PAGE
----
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This project built a wildlife fence on US 97A north of Rocky Reach Dam in eastern Chelan County.
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This one-way gate allows access for people and lets wildlife caught below the fence to push through, back uphill to their usual habitat.
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Bighorn sheep on the highway created a hazard for motorists.
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Cattleguard's like this allow vehicles to cross, but the wildlife won't.
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A "pole setting" ceremony kicked off construction with the groundbreaking at Rocky Reach Dam July 21, 2009
Complete September 2011
- The final segment - Stage 2 - completed the fence, adding three miles between MP 203.13 and MP 206.40. Work began July 5 and was complete September 30, 2011.
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- Construction of the US 97A Wildlife Fence - 2010 Addition - began Sept. 7 and was complete Oct. 27, 2010.
- The 2010 addition, funded by the legislature in March, 2010, constructed 1.55 mile of fence along US 97A between MP 206.40 and MP 207.95. A half-mile of fence around an orchard already existed and was extended on both ends. This stage added 5,800 feet of fencing, four cattle guards, wire gates and one-way push gates.
- Construction of the first 4-1/2 miles, stage one, began July 16, 2009 and was complete Dec. 2009.
This entire safety enhancement project installed 9-miles of 8-foot tall wildlife fence on the west side of US 97A from Rocky Reach Dam to north of Spencer Canyon (MP 203 to MP 212) in Chelan County.
It is the first major steel post fence project of its kind in Washington. The selection was based on the longer lifespan, ease of construction, and wildfire survivability of steel posts versus wooden ones. The steel costs more, but installation is cheaper, so the total cost stayed about the same. The fence includes one-way animal push-gates and cattle guards on the access roads.
In an effort to ensure access through the fence for the public, one-way push gates are installed in draws and spaced about every 2,000 feet. These gates only swing one-way - uphill and are designed for wildlife that get below the fence to be able to get back uphill to their habitat. Eleven of these gates were installed in stage one.
The Wenatchee Sportsmen's Association has a website that includes a comprehensive frequently asked questions (FAQ) section describing how the fence affects behavior of deer and bighorn sheep.
A groundbreaking ceremony was held at Rocky Reach Dam July 21. Read the news release.
For more information on the wildlife fence click here (PDF 637 KB).
Why is WSDOT
installing wildlife fencing on US 97A?
This corridor has one of the highest mule deer and big horn sheep mortality rates in Washington. As many as 160 deer were reported killed along the highway during a severe winter between Wenatchee and Chelan. By installing fence along this high wildlife kill section below the Swakane Wildlife Area, it was anticipated that a 50% reduction in the total vehicle-wildlife collisions for the entire corridor could be achieved.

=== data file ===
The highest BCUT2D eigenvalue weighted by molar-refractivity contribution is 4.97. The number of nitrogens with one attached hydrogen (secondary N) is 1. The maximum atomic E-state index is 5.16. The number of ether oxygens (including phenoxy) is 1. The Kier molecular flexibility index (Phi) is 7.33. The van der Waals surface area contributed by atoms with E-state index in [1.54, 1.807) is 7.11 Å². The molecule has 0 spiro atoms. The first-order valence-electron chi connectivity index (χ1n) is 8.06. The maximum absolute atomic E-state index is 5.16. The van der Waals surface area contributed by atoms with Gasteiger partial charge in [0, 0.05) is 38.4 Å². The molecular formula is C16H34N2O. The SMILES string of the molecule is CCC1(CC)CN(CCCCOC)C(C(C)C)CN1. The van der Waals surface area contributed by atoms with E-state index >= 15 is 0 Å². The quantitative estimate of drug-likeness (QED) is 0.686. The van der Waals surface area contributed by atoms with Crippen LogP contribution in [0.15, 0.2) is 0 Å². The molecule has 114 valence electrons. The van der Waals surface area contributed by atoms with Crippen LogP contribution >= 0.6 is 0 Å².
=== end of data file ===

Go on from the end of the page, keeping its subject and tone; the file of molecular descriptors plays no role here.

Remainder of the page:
While not based upon statistically valid methodologies, an 80% reduction in vehicle/wildlife collisions has been recorded since the first section of fencing was completed in 2009.
The End Result
Is to reduce collisions with bighorn sheep and mule deer, reducing damage to vehicles, while maintaining access to public lands.
For more information about the WSDOT wildlife collision reduction effort, view the folio on our website.
- A significant reduction in vehicle-wildlife collisions.
- Protection of valuable wildlife.
- Lower maintenance expenses
What is the project timeline?
- Stage one construction began July 16, 2009 and was complete in Dec. 2009.
- The 2010 Addition construction began Sept. 7 and was complete October 27.
- Work on the final segment - Stage 2 - began July 5 and was complete September 30, 2011.
Project signage will reflect the cost of construction engineering, project bid award and sales tax.
The final segment - Stage 2 - completed the fence, adding another three miles between MP 203.13 and MP 206.40. It was advertised for private contractor bids April 25. Two qualified bids were opened May 25, 2011. On May 31, Contract #8146 was awarded to RM Shearer, Inc. for $467,360.00, 35% below the engineering estimate.
Stage 1 of this project was re-advertised for bids on May 11, 2009. Four qualified bids were opened on June 4. On June 8, contract #7770 was awarded to Hermiston Oregon's THG Construction, LLC for $844,530.50, $7,000 over the engineering estimate.
Total funding from all sources for stage 1: $1,441,000.
The US 97A Wildlife Fence - 2010 Addition -was advertised for private contractor bids on May 24, 2010. 4 qualified bids were opened June 24. On June 28, contract #7960 was awarded to Wesslen Construction, Inc. for $342,584.42, 26% below the engineering estimate.
The total estimated cost for design and construction of all stages is approximately $2.8 million.
The project is partially funded by these partners:
- Wenatchee Sportman's Association: $10,000
- Seattle Sportsmen Conservation Foundation: $10,000
- Washington State, Foundation for North American Wild Sheep: $10,000
- State Farm Insurance: $5,000
- Mt. Vernon Mule Deer Foundation: $2,132
- Central Washington Mule Deer Foundation: $1,036
- Woodinville Mule Deer Foundation: $1,032
- Washington State Bowhunters: $1,000
- Washington Department of Fish & Wildlife: $462,000
- WSDOT funds: $948,670
- Federal funds: $1.28 Million
How can I get more information?
Kevin Waligorski Project Engineer
WSDOT North Central Region
P.O. Box 98
Wenatchee, WA 98807
Phone: (509) 667-2860 or toll free (888) 461-8816
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